Two very different English local authorities have been praised by inspectors for turning round their work in very different ways.
While Swindon has privatised its services, Knowsley has launched a barrage of imaginative initiatives including giving pupils "chill-out" CDs to help them relax.
The two councils have little in common, save that they have been criticised by inspectors in the past and they cater for 29,000 pupils.
Knowsley is a northern conurbation near Liverpool with some of the worst levels of unemployment and deprivation in the country, while Swindon is a booming southern town with a higher-than-average proportion of children from middle-class families.
When Swindon's education authority was last inspected in 2001 it was rated as very poor and was forced to contract out its services to a private company.
A report published today by the Office for Standards in Education concluded that contractors from the Tribal Group have helped the authority make "highly satisfactory" progress over the two years. The improvement is believed to be the fastest yet made by an authority which has privatised services.
John Simpson, Tribal's director of education, said: "Dealing with an education authority where the performance is poor is relatively easy because you can get results quickly through actions like getting rid of people. Improving where the performance is average can be be more difficult."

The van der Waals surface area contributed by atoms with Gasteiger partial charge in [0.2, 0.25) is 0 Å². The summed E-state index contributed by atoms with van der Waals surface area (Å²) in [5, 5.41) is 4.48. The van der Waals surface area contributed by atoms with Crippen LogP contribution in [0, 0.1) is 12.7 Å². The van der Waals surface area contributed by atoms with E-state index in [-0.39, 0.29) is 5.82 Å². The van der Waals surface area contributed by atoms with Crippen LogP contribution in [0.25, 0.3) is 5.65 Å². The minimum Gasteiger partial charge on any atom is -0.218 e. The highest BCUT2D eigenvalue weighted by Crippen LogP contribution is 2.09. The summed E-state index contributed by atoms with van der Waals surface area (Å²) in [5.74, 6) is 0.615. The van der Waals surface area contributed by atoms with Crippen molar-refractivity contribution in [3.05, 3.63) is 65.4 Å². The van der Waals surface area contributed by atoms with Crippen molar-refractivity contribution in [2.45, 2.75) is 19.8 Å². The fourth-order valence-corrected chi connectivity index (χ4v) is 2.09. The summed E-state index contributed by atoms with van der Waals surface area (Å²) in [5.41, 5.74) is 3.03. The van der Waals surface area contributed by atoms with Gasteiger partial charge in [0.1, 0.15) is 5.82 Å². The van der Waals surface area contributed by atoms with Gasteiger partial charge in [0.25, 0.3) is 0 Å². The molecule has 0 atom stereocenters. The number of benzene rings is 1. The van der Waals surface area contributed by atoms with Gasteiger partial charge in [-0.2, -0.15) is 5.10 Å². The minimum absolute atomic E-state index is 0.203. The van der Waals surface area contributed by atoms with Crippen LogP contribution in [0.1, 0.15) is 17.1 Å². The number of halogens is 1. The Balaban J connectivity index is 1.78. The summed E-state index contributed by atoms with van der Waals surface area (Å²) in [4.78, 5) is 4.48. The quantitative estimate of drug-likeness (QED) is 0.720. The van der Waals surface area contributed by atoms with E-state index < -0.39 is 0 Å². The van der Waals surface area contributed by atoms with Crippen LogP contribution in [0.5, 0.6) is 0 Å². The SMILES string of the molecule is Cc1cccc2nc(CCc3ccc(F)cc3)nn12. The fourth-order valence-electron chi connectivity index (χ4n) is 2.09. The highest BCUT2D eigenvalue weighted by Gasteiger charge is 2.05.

While inspectors described the work as promising, they said a further inspection would be needed before Tribal's contract ended.
The inspectors also found weaknesses with Swindon council, which has had no political party in overall control since May 2000.
"Officers, elected members and schools lack a common understanding of the council's priorities and within these, the part played by education," Ofsted said.
In contrast, inspectors were impressed by how well councillors in Knowsley supported improvements, praising their enthusiasm and good leadership.
The northern authority received a critical Ofsted report in 1999 and has been close to the bottom of GCSE tables. Inspectors said this week that it had been transformed over three years. They added: "It has shown how vision and leadership, together with excellent relationships with schools, can revive an education service."
Ofsted said the authority's success had been partly down to a range of high-profile and well-thought-through initiatives. These included a scheme which gave GCSE pupils CDs of relaxing music, a revision-related soap opera delivered by text message, and access to exam practice websites.
The authority's GCSE results improved this year at a rate 17 times that of the national average.
Steve Munby, Knowsley's education director, said: "Our top priority has been raising self-esteem and aspirations. We've tried to lift the profile of education in any way we can - whether that's been putting up banners, giving pupils CDs or going for rides in hot air balloons."
HEAD TO HEAD
Primary pupils on free meals
13 per cent 46.9 per cent
Total school population
Description of area
"The economy is buoyant" "Considerable deprivation"
LEA spend per primary pupil
LEA spend per secondary pupil
Schools in special measures
Schools with serious weakness
Number of strengths
49 per cent 33.6 per cent
Five A* to C GCSEs
Council control No political party has control Labour